Alan Butler, Psy.D., is a 2020 graduate of the Ph.D. Program in Counselor Education and Supervision at Antioch University, Seattle.

Dissertation Committee

Philip Cushman, PhD, Committee Chair

Anne Perez Hattori, PhD, Committee Member

Patricia Russell, PsyD, Committee Member


Guam, colonialism, psychology, hermeneutic research, political resistance, Chamoru rights, activism

Document Type


Publication Date



The psychological literature conducted in Guam on indigenous practices of resistance to colonialism is nonexistent. This dissertation responds to this absence in the literature by conducting an exploratory hermeneutic study on the lived experience of members of Chamoru rights groups in Guam. Data for this study were collected through semi-structured interviews with eight members of Chamoru rights groups. Results indicated that engagement in a Chamoru rights group can be a deeply meaningful experience that involves education, activism, and being part of a supportive community. This community was felt to be healing, allowing for active engagement with community issues and against harms perpetuated by colonialism. Further, culture was found to play an important part in the expression of social practices in Chamoru rights groups. Discussion centered on psychological clinical applications of findings such as the importance of history and community in the Chamoru contextual-interpersonal self described by participants. This configuration of the self suggests that psychological treatment should respect the historical experiences of the people of Guam as well as the importance of community. It also suggests that clinicians should be wary of a token approach to the application of culturally sensitive psychological treatment in Guam. Limitations for this study included the low number of participants, majority of participants identifying as male, and majority of participants having obtained a graduate degree. It is likely that individuals from different contexts would have alternative perspectives about their involvement in Chamoru rights groups. These limitations suggest that future research could be conducted in this topic with a more diverse population to allow for a broader range of perspectives.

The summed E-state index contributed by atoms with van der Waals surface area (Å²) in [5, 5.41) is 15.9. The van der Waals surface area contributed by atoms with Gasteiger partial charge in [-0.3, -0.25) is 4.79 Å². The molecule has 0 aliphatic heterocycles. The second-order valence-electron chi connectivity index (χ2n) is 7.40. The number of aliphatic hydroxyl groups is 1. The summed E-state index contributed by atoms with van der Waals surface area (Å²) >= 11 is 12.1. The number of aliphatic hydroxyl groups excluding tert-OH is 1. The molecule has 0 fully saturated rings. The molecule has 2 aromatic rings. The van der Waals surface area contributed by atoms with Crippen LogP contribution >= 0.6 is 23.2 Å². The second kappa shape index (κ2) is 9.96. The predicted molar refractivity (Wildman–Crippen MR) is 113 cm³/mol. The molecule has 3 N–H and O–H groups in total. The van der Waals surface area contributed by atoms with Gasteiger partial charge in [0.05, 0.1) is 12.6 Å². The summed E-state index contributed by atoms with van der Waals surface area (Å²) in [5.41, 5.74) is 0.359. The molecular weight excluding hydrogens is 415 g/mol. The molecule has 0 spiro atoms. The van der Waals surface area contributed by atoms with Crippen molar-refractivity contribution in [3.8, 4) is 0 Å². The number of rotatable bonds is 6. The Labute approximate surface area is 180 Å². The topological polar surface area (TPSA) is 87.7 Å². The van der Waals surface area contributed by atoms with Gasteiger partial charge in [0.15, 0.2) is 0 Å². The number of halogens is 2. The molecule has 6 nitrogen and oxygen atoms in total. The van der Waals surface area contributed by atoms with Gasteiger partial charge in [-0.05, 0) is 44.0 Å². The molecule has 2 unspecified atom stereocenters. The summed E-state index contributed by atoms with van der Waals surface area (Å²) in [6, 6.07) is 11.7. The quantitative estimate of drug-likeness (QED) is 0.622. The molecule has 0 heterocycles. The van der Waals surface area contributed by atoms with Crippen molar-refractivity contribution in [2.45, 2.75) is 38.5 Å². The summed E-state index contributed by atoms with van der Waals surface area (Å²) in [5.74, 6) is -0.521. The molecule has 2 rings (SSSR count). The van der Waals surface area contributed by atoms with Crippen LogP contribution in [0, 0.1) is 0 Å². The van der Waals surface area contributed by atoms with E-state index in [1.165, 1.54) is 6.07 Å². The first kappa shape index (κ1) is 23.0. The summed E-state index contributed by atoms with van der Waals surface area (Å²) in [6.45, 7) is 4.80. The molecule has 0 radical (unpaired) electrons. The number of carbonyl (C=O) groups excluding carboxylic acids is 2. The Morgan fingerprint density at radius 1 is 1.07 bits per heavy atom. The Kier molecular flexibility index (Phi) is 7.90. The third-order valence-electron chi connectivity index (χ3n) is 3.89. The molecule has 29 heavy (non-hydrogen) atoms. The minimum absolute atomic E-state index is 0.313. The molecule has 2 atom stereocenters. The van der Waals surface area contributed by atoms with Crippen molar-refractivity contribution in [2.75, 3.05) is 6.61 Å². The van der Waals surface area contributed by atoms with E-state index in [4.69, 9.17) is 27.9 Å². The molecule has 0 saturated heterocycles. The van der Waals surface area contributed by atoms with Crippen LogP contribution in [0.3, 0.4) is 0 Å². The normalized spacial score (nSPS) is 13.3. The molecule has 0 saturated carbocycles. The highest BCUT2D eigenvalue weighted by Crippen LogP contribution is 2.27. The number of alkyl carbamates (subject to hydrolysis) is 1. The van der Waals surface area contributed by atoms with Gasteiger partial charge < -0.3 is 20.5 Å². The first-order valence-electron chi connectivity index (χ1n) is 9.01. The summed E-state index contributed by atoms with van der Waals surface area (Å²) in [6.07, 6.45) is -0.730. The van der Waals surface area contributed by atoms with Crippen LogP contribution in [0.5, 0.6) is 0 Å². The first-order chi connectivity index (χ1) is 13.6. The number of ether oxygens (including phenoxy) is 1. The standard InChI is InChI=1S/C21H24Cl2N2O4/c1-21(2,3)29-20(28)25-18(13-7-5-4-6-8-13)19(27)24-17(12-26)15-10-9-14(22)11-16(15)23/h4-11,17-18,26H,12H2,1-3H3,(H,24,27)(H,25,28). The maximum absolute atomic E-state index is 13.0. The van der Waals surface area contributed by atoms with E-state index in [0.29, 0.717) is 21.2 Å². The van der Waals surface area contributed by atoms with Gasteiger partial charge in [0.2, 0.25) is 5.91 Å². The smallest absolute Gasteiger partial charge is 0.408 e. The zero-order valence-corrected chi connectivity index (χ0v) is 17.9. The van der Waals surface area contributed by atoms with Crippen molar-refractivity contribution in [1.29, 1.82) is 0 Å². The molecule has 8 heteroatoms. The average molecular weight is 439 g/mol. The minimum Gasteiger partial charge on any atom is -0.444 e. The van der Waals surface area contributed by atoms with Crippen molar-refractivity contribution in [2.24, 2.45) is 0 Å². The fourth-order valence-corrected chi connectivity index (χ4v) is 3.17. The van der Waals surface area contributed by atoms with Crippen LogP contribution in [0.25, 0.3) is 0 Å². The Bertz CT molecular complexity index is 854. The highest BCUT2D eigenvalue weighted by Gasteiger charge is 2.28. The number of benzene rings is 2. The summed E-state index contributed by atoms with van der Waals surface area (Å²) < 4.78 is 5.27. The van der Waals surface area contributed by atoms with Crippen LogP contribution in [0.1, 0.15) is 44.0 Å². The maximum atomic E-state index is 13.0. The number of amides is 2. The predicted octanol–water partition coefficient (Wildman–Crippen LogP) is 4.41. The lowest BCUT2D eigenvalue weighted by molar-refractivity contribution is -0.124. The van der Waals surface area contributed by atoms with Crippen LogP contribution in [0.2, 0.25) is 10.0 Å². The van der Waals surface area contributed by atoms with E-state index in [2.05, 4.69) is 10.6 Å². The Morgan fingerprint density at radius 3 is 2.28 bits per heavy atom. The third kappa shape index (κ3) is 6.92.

Alan Butler, Psy.D., 2020

ORCID Scholar ID #0000-0003-3623-8806